Anyway, it’s this kind of logic that is sometimes still needed in PHP to keep the data correct. In the above example, you would have to perform a couple of checks before saving a new visit:

  • is this place already in the db? If so, use that, if not add a new one
    Or when editing:
  • is this place being referenced by another visit? if not modify the existing place. If yes, try to add a new place. But before adding a new place, first check if that place already exists. Etc

Nah it wasn’t :slight_smile:

But your example, while interesting, seems to be an example of poor database (or possibly application) design. Not having a crack at you, but it’s just situation you should never find yourself in. I would never let a user create or edit a shared (shared in terms of “referenced by many”) database object like you demonstrated. I would either require that users select a place from a list of pre-defined places (not user defined, this guarantee a level of quality), or, if you wanted to allow users to define their own places in the event that the place they were looking for doesn’t exist, then I’d probably make the name of the place, the primary key of the places table. The solution though would depend heavily on the circumstance.

Thanks for your reply. In some ways I agree with you, but I’m not sure if I would call it “bad database design”. The point is, the end user doesn’t care about the database design. The end user doesn’t want (or should not have to) jump through hoops because the developer chose a certain storage system (relational database) with a certain table design.

With your suggestion, you’re asking the user to perform two tasks instead of one. First insert the place or check if the place already exists and then second, insert the visit. It’s easier for the user to just fill in one form and be done with it. Let the application code do the hard work and figure everything out in the back end. That’s were we have computers (and smart programmers) for isn’t it?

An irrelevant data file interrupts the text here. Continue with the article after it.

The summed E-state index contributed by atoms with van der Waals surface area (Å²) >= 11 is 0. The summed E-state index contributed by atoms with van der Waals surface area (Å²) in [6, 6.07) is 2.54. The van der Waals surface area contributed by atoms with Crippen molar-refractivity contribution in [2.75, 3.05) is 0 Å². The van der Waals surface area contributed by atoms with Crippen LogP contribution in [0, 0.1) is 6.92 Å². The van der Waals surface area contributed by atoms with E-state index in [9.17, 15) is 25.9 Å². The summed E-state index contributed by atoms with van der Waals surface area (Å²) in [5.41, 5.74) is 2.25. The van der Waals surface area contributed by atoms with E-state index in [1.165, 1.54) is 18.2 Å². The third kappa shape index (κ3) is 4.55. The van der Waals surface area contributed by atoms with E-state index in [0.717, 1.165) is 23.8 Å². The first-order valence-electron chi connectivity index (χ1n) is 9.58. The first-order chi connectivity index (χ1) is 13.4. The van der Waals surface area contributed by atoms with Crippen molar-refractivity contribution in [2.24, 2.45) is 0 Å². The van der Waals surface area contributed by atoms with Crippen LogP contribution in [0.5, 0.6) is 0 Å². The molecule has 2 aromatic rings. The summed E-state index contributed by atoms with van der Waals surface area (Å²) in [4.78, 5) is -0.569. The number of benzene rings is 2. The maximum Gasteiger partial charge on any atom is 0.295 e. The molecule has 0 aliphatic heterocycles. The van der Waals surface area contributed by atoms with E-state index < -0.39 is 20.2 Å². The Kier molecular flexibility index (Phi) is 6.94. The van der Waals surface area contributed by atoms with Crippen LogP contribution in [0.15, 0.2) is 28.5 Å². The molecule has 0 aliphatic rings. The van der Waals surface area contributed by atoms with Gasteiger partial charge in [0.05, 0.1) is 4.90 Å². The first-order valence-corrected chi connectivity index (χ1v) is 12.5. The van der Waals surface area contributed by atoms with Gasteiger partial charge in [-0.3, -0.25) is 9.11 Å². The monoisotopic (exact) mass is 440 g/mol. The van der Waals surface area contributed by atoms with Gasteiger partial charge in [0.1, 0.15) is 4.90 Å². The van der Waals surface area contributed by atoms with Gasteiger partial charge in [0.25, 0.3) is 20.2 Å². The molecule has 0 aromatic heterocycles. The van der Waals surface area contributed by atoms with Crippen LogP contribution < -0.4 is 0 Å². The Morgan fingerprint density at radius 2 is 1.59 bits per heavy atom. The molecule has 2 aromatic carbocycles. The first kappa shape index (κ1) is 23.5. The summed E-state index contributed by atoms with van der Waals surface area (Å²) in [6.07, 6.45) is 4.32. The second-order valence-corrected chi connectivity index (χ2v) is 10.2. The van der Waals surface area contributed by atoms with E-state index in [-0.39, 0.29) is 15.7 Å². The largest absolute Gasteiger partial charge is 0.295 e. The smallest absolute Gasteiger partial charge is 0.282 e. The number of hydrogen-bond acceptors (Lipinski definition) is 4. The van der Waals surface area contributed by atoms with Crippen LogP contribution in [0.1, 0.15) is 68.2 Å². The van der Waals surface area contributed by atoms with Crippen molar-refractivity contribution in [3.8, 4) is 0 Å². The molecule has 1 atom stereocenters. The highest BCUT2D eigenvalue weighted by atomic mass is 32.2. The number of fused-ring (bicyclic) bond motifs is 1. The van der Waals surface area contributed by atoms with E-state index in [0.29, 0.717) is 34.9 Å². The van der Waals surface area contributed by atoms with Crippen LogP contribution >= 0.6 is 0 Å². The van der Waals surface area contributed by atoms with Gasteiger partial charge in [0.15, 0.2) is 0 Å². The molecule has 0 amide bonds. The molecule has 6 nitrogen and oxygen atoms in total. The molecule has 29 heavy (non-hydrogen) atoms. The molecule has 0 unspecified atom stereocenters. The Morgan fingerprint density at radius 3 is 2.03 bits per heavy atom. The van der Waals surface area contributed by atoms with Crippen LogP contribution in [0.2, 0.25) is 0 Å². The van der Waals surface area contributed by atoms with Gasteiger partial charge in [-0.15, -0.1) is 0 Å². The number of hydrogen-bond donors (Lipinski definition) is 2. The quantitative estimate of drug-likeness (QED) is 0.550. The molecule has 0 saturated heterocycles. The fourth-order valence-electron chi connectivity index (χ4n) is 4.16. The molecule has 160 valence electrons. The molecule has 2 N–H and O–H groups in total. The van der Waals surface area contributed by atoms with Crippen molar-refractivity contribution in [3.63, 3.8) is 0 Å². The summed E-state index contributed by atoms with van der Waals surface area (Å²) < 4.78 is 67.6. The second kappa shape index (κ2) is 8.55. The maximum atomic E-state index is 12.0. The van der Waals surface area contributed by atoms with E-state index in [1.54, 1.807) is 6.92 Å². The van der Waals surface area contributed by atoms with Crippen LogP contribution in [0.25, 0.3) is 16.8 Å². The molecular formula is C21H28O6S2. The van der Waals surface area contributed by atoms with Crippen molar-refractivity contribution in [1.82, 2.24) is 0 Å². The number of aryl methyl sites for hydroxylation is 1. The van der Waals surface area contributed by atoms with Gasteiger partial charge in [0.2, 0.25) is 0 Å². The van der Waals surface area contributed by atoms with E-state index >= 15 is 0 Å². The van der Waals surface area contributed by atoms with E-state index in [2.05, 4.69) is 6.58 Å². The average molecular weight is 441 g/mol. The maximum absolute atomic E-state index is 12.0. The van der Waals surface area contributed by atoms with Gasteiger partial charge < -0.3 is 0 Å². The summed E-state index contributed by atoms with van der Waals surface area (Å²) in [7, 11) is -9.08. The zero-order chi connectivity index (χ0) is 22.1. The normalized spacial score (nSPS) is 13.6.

But maybe my example wasn’t really good. I can give another one. I have this application in which climbers can track the climbs they did. Each Climb is done on a date and consists of the successful ascent of a single Route. Each route is uniquely defined by a name, grade (difficulty) and the area it is located. So Area is the next thing. There are many area’s around the world, in different countries. Now in short, we get a couple of db tables:

Table Countries
Table Areas
Table Routes
Table Climbs
Table Users

So as you can see the climbs references the route, the route references the area, the area references the country.

Now the thing is, you start with an empty database. The only thing you know is a list of countries in the world. The names of areas and routes are not set. So users come to the application and want to add those. Now there are two ways to do that, the first one

  1. User goes to a form to add an area. Select one from the existing ones or add a new one if it doesn’t exist yet.
  2. User goes to a form to add a route. Select one from the existing ones or add a new one if it doesn’t exist yet.
  3. User goes to a form to add a climb. Select the route and then fill in the details of the climb (the date, maybe some notes, etc)

The second way is:

  1. User fills in one form with all data (select country,fill in area, route,climb data). The application saves everything and figures out what is new or not, what needs to be added or referenced, etc

So what would you prefer? The first method is easier for me the programmer. The second is easier for the user.

(p.s. not sure what “having a crack at” means, but I have no problem getting any critique, if that’s what it means)

I’m a user experience enthusiast. Creating a good user experience is why I program - it’s all about that end result for me. So obviously, I’d go with whatever provided the best user experience. However, the same thing as you suggested can be accomplished with my ‘name as primary key’ approach (or something like that). You shouldn’t need the trickery (and associated complexity) that you described in your earlier post.

Must be australian term :), but you guessed it. It means having a go at, or having a stab at, or in other words, criticizing (not necessarily constructive).

I’m not sure what you mean now. If you take my second example. You agree with me that presenting the user 3 different forms in 3 separate steps is not so friendly ok? Then the next question is, what exactly is the trickery and associated complexity you mean?